The Strategic Exit Strategy:
7 Steps to More Revenue and Happier Clients
Part 1 of 4
Growth and client acquisition is important for every coach’s survivability. This means that for many coaches their energy can get quite heightened around attracting tribes, building community and the like. This is great, there’s nothing wrong with that, but what if hidden opportunities exist in how we let our clients go?
You see, with so much emphasis in bringing clients IN, how we end coaching relationships is rarely discussed…until today.
In the best of endings there are wonderful opportunities for creating valuable results for you and your client. Other times our clients have less than desirable endings to their coaching contracts, and though that’s not the norm, even in those situations there can be grains of gold hidden in the cracks.
The first step in successful exits, endings that produce these valuable nuggets, is to embrace the idea that you should have a process that will be applied to the end of all coaching contracts and relationships. I know that seems like a simple idea, but many coaches don’t have a standard process in place and choose to ‘feel’ their way through this important transition.
What is in the perfect process? In my years of experience, both in my practice and through the thousands of coaches I’ve worked with, I can say it comes down to 7 key steps.
Step 1 – Review: Take time to review the relationship, the client’s growth, accomplishments, wins, and take-away’s from the whole coaching relationship.
You can apply any number of processes to this step, but the most effective I’ve ever experienced is the guided review.
Develop a series of questions that help you get the client talking about what they see.
- Take a moment to remember where you were when we first met and tell me how you see you’ve evolved since then.
- What have been the biggest break-throughs as a result of our coaching, and what helped get you through to them?
- What new skills, or expanded skills can you see you’ve developed during our coaching?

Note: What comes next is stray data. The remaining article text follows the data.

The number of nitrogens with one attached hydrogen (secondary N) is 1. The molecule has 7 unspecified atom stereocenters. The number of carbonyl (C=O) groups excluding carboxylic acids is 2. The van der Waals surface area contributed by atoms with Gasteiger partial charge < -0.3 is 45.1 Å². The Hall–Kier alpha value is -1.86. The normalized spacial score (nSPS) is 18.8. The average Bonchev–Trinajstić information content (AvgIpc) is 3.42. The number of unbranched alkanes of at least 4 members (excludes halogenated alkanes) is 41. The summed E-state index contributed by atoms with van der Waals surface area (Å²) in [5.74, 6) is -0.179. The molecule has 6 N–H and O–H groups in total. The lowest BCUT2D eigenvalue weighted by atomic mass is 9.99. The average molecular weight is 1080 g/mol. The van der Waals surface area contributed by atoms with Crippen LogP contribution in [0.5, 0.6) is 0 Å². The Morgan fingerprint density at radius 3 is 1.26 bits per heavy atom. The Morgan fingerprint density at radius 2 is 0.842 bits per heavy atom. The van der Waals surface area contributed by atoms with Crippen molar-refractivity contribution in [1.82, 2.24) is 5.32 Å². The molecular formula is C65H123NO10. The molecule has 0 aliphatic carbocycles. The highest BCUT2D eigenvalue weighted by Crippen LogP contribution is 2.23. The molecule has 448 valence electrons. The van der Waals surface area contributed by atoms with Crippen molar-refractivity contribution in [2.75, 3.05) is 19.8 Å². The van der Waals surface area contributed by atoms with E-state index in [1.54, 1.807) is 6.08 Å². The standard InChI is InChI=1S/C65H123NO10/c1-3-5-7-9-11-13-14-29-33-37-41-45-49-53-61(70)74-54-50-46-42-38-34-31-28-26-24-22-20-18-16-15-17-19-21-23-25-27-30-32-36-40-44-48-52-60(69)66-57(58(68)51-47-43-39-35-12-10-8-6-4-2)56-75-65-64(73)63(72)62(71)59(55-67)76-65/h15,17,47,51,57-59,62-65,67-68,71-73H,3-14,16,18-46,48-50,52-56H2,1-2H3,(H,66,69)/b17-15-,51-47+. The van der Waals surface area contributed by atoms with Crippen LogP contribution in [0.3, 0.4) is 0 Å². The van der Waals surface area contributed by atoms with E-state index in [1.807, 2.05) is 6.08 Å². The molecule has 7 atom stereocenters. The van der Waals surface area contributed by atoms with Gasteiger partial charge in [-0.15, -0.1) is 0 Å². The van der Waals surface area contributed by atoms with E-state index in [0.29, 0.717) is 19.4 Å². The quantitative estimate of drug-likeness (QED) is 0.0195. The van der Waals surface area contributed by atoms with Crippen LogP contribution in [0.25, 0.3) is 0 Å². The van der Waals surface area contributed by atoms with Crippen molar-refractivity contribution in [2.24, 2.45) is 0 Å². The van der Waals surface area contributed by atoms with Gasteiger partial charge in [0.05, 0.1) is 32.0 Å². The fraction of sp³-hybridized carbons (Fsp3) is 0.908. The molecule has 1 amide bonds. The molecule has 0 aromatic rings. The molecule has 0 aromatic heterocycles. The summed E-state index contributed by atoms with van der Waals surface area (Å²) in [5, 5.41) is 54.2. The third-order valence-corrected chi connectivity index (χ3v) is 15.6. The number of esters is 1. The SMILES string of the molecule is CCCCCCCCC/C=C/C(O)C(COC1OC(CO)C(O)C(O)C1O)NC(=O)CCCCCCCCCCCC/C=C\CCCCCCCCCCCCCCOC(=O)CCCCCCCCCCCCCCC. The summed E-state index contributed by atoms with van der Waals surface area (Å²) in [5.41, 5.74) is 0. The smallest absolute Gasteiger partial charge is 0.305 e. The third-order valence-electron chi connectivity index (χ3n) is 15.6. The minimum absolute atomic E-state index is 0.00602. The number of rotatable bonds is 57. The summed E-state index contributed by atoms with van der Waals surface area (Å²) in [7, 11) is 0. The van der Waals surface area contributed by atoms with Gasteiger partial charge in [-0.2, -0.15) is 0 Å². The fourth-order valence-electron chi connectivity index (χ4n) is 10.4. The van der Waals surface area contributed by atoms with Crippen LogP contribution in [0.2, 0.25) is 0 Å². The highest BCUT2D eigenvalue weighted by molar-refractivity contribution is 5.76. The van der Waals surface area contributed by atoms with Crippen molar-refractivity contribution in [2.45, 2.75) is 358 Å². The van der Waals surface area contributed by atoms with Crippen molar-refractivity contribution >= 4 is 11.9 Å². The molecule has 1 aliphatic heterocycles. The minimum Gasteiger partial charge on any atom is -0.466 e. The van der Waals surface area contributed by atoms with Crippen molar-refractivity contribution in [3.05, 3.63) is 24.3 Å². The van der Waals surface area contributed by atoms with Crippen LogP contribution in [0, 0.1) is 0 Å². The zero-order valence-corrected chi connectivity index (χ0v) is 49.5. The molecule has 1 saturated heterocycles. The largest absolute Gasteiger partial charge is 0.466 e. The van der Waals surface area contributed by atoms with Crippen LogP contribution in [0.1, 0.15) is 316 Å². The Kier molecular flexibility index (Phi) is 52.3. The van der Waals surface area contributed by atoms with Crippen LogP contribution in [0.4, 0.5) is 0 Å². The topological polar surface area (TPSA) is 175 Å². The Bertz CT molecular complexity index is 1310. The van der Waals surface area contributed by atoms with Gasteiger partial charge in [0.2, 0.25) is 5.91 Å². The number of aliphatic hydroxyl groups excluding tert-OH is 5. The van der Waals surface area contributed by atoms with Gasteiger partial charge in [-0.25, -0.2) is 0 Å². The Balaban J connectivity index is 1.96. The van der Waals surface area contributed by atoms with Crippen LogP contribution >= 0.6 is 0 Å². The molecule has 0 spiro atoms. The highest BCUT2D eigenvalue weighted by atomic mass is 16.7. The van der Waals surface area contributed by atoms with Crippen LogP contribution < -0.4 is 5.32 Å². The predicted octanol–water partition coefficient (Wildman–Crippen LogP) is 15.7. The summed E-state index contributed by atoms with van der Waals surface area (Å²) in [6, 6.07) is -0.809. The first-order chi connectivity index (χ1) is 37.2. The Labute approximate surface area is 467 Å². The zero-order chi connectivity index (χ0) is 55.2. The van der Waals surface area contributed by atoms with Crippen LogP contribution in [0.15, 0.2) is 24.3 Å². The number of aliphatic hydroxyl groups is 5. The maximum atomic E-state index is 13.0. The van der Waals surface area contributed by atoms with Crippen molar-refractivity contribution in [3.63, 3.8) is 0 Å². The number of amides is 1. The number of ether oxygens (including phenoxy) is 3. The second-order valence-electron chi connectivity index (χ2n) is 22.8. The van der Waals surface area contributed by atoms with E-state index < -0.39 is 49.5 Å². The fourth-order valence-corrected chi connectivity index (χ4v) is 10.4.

In verbalizing their responses you’re giving them space to affirm the value they perceive in having coached with you, and supporting them to acknowledge how far they have come. This kind of review typically leaves the client feeling great about you, the process and themselves! That said, this is just the start of a very rewarding process!
In the following parts in this series we’ll explore how the many nuances and opportunities that follow this feel-good moment.
Until then, take a moment and develop you own list of questions to guide a client review at the end of your coaching agreements. You’re going to love what comes next!
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About the Author:
Terri Hase, PCC, MMC, is a 15+ year veteran in the coaching industry. She is Managing Director at Impact Coaching Academy where she teaches a variety of beginning and advanced coach training programs. Her private practice includes Mentoring and Business Development Coaching. Terri has served on the Executive Committee, and Board of Governors, for the International Association of Coaching.
Terri’s direct, casual, and humorous approach has earned her top status among instructors in the coaching field.
You can enjoy her teaching and innovative training through Impact Coaching Academy. Visit: >> Impact Coaching Academy <<
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